Troy; I just had this surgery done on 7/6/2010 to my left foot and I'm am scheduled to have the right foot done 8/10/2010, so far so good. I would be happy to keep you up to date on my progress. Contact me jmitter @suite 224. net take out the spaces, it was the only way I could get around the sights rules.
 

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Newbe

Well first off I was just DX with Diabetes 2 on March 13 2011 and on March 25 2011 was also DX with gastritis. Its very difficult to manage both but am trying. My Question is this.. I think I have Diabetic Neuropathy (lots of pain,numbness and tingling in my feet) but was told (by a podiatrist) that Diabetic Neuropathy only occurs at night when you sleep. Mine is ALL the time. I do not have Medical Ins. so going to the doctor is (when I have the money to do so). Was told by another doctor (a friend's daughter is a dermatologist) that that was just not true. Any opinions ?
 

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Hello Buckster. Neuropathy pain is usually much worse during the night, but it can definitely occur during the waking hours too. The worst cases can be a problem 24/7. There are medications that my neurologist offered to prescribe. When I stopped having so many highs and lows, and my blood sugar stabilized, my neuropathy symptoms disappeared. I hope you neuropathy will improve in the near future.
 
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welcome Troy :) I don't have experience with neuropathy... well other than nerve pain from side effects of medication and a back problems. I've been type 2 for about as long as you have. I'm now on full time insulin. I'm sure you will find lots of support and info here. Keep us posted on how you're doing.
 

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neuropathy

::( This diabetic neuropathy hurts so bad I want to cry.I take 1 80 mg pain killer 3x a day and 1 15 mg in between and I still can't walk,this rots.I think when I first was diagnosed as being diabetic my dr had me mixing 45 units of humalin n and 15 r which I think did morre harm than good.That was 15 yrs ago and now I see a different dr and he took me off injections almost 3 yrs ago and I only take metformin 2x a day.What was that dr trying to do kill me? I had told him about the pain and numbness but all he ever did was increase my insulin intake.I have very good days but today is one of the really bad ones because it's supposed to start raining.Does anybody have any suggestions??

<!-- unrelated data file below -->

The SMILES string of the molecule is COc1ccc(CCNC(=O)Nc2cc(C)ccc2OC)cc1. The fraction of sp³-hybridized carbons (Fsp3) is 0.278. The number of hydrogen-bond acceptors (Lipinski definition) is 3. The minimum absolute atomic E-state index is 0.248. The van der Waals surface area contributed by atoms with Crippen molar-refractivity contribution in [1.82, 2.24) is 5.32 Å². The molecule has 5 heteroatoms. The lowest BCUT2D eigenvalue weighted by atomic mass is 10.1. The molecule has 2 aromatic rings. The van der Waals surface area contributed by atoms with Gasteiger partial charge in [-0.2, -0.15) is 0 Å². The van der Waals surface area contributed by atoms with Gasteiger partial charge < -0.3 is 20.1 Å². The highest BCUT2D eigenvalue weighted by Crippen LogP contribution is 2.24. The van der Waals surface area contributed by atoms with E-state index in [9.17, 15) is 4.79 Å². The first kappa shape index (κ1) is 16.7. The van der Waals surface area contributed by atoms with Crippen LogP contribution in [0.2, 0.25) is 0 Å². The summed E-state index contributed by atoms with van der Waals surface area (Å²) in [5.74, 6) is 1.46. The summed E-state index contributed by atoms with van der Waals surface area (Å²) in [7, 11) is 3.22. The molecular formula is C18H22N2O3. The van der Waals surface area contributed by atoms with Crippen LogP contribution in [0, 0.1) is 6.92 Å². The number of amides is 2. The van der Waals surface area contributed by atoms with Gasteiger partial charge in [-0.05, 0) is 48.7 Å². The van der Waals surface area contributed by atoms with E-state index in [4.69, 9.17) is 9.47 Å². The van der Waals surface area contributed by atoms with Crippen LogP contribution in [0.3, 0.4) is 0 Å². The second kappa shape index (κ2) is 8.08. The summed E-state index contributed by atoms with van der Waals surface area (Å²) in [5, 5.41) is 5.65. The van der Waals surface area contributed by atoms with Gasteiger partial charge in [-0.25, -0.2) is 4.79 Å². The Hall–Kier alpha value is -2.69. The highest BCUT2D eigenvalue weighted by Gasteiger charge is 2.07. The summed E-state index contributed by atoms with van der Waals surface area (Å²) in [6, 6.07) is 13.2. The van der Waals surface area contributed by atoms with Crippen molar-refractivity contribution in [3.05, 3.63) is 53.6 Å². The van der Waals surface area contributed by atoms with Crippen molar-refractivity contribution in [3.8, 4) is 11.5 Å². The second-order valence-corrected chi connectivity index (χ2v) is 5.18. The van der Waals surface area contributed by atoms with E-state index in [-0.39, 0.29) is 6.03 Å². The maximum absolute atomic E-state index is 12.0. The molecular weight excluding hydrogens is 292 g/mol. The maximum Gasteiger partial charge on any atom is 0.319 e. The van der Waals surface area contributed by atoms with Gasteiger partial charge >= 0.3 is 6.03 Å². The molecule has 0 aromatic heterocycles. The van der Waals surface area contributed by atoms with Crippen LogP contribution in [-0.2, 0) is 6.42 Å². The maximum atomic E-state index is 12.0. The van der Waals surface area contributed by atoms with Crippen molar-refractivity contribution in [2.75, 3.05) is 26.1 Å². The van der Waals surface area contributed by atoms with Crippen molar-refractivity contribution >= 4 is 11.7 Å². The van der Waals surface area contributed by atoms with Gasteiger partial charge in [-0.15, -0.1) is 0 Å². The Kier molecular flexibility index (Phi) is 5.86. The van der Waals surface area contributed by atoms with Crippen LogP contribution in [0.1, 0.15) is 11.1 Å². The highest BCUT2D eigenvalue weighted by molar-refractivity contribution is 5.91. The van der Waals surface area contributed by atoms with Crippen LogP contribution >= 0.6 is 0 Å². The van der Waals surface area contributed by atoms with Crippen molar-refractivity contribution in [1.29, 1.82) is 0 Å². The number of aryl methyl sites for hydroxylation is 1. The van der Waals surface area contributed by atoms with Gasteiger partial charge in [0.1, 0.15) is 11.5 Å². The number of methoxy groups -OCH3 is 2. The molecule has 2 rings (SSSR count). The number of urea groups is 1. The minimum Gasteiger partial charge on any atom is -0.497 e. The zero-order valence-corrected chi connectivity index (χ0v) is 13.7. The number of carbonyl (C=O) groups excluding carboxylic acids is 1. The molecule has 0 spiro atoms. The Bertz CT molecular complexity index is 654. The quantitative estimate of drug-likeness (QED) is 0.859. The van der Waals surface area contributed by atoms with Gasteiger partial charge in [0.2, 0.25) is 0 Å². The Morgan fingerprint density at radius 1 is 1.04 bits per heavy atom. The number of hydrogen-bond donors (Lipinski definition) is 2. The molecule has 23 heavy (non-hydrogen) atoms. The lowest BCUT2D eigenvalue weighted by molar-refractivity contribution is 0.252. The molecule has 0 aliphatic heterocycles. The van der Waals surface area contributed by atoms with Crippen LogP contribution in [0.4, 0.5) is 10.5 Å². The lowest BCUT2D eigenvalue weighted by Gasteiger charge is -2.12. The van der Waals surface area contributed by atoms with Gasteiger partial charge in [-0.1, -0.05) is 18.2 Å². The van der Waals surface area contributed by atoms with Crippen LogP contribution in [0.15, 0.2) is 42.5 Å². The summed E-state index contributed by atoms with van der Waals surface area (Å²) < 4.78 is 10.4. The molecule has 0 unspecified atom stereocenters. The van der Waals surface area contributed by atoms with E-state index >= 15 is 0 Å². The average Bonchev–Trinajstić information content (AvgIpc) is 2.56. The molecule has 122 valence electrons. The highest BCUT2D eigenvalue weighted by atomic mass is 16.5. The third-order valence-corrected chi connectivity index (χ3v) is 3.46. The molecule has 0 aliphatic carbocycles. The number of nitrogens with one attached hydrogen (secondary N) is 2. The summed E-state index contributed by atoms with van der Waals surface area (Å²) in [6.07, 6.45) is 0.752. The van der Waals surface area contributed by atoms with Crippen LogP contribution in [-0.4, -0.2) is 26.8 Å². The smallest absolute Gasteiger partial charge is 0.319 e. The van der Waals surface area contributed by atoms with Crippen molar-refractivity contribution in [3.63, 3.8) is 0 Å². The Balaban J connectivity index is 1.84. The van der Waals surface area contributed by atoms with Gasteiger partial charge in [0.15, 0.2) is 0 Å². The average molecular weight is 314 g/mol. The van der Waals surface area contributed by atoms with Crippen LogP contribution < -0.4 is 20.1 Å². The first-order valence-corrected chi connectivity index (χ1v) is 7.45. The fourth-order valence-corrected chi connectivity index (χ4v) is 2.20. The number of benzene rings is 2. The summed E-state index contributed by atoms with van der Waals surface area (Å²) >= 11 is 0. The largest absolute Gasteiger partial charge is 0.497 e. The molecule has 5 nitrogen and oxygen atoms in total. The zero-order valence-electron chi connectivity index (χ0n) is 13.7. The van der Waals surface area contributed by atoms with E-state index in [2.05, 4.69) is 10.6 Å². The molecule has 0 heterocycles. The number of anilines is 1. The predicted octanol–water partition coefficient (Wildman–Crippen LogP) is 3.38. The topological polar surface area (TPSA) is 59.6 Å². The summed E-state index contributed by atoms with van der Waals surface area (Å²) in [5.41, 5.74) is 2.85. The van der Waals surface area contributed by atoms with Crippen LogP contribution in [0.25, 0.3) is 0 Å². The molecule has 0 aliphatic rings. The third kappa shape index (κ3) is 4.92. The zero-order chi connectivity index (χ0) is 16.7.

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I hope the acupuncture helps. I am also looking at TENS and therapy gloves. Last night, I woke up three times with my hand in pain. I had carpal tunnel release surgery on my left hand and it only helped the pain for about 2 weeks. I currently doing research on neuropathy, just trying to get educated.
I'm very sorry to hear of your troubles, but am very interested to find out whether the TENS works. Are you going to use it for your foot pain? (rather than the hand), and where will they place the electrodes?

Best of luck to you!
 

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When I was diagnosed I think I had the very beginnings of neuropathy, my big toes were burning and tingling at night. That's gone away now, although if I have a "bad day" and my BG spikes high, I will get shooting pains in my toes. So I would be optimistic! Good luck!
 

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Hi troy,
if you are on any Cholesterol Medication (Statin Drugs) and you are prescribed, over 30mg, per day.
Ask your cardiologist to reduce your cholesterol medicatio in half, for a few weeks, stop your pain medication, in order to monitor any changes.Your leg pain may go away. and if your leg pain does go away, It is caused by your Cholesterol medication, and the damage done is permanent, and irrevirsible,
The pain was caused by the medication, shredding the muscle fibre, and placing it in the blood stream, whuich is filtered by the kidneys, and creates kidney damage as well. put your Cholesterol medication name, and class action behind it in your search engine.